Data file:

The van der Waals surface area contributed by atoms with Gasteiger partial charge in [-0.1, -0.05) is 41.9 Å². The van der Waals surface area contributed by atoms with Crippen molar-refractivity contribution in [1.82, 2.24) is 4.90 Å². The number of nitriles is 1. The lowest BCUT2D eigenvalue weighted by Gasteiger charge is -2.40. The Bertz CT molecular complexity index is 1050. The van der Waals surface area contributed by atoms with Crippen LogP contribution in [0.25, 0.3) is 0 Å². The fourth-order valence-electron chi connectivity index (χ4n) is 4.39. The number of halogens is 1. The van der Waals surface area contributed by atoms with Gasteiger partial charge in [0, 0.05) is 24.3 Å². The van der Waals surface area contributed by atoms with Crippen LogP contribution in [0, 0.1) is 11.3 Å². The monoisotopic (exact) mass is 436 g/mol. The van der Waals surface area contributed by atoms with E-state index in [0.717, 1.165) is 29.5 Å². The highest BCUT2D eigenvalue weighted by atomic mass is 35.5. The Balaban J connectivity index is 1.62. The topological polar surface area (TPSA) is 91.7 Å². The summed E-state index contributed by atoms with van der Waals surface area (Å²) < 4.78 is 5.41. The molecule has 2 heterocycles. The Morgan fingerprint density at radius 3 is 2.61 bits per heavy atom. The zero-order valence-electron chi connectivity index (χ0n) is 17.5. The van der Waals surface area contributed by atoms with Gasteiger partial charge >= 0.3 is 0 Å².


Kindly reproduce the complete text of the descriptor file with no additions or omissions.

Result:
The van der Waals surface area contributed by atoms with Gasteiger partial charge in [-0.1, -0.05) is 41.9 Å². The van der Waals surface area contributed by atoms with Crippen molar-refractivity contribution in [1.82, 2.24) is 4.90 Å². The number of nitriles is 1. The lowest BCUT2D eigenvalue weighted by Gasteiger charge is -2.40. The Bertz CT molecular complexity index is 1050. The van der Waals surface area contributed by atoms with Crippen LogP contribution in [0.25, 0.3) is 0 Å². The fourth-order valence-electron chi connectivity index (χ4n) is 4.39. The number of halogens is 1. The van der Waals surface area contributed by atoms with Gasteiger partial charge in [0, 0.05) is 24.3 Å². The van der Waals surface area contributed by atoms with Crippen LogP contribution in [0, 0.1) is 11.3 Å². The monoisotopic (exact) mass is 436 g/mol. The van der Waals surface area contributed by atoms with E-state index in [0.717, 1.165) is 29.5 Å². The highest BCUT2D eigenvalue weighted by atomic mass is 35.5. The Balaban J connectivity index is 1.62. The topological polar surface area (TPSA) is 91.7 Å². The summed E-state index contributed by atoms with van der Waals surface area (Å²) < 4.78 is 5.41. The molecule has 2 heterocycles. The Morgan fingerprint density at radius 3 is 2.61 bits per heavy atom. The zero-order valence-electron chi connectivity index (χ0n) is 17.5. The van der Waals surface area contributed by atoms with Gasteiger partial charge >= 0.3 is 0 Å².